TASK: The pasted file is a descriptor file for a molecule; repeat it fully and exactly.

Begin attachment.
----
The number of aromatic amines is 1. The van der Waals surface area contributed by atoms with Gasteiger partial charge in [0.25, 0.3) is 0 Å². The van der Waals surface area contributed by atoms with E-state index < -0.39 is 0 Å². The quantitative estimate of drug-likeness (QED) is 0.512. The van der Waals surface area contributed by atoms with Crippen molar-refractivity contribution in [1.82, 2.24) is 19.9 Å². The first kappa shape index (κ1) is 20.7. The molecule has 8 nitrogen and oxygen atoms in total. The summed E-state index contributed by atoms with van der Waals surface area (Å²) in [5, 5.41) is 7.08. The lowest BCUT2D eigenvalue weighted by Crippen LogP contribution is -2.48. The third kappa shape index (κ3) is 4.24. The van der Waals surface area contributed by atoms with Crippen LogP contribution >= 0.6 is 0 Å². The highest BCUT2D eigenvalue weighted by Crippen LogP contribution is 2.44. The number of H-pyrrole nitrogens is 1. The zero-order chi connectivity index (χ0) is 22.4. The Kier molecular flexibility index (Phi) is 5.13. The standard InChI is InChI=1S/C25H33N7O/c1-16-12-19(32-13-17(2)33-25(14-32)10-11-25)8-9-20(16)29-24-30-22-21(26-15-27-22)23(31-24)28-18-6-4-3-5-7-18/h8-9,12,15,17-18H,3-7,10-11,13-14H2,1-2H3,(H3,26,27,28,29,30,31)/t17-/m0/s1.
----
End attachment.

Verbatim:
The number of aromatic amines is 1. The van der Waals surface area contributed by atoms with Gasteiger partial charge in [0.25, 0.3) is 0 Å². The van der Waals surface area contributed by atoms with E-state index < -0.39 is 0 Å². The quantitative estimate of drug-likeness (QED) is 0.512. The van der Waals surface area contributed by atoms with Crippen molar-refractivity contribution in [1.82, 2.24) is 19.9 Å². The first kappa shape index (κ1) is 20.7. The molecule has 8 nitrogen and oxygen atoms in total. The summed E-state index contributed by atoms with van der Waals surface area (Å²) in [5, 5.41) is 7.08. The lowest BCUT2D eigenvalue weighted by Crippen LogP contribution is -2.48. The third kappa shape index (κ3) is 4.24. The van der Waals surface area contributed by atoms with Crippen LogP contribution >= 0.6 is 0 Å². The highest BCUT2D eigenvalue weighted by Crippen LogP contribution is 2.44. The number of H-pyrrole nitrogens is 1. The zero-order chi connectivity index (χ0) is 22.4. The Kier molecular flexibility index (Phi) is 5.13. The standard InChI is InChI=1S/C25H33N7O/c1-16-12-19(32-13-17(2)33-25(14-32)10-11-25)8-9-20(16)29-24-30-22-21(26-15-27-22)23(31-24)28-18-6-4-3-5-7-18/h8-9,12,15,17-18H,3-7,10-11,13-14H2,1-2H3,(H3,26,27,28,29,30,31)/t17-/m0/s1.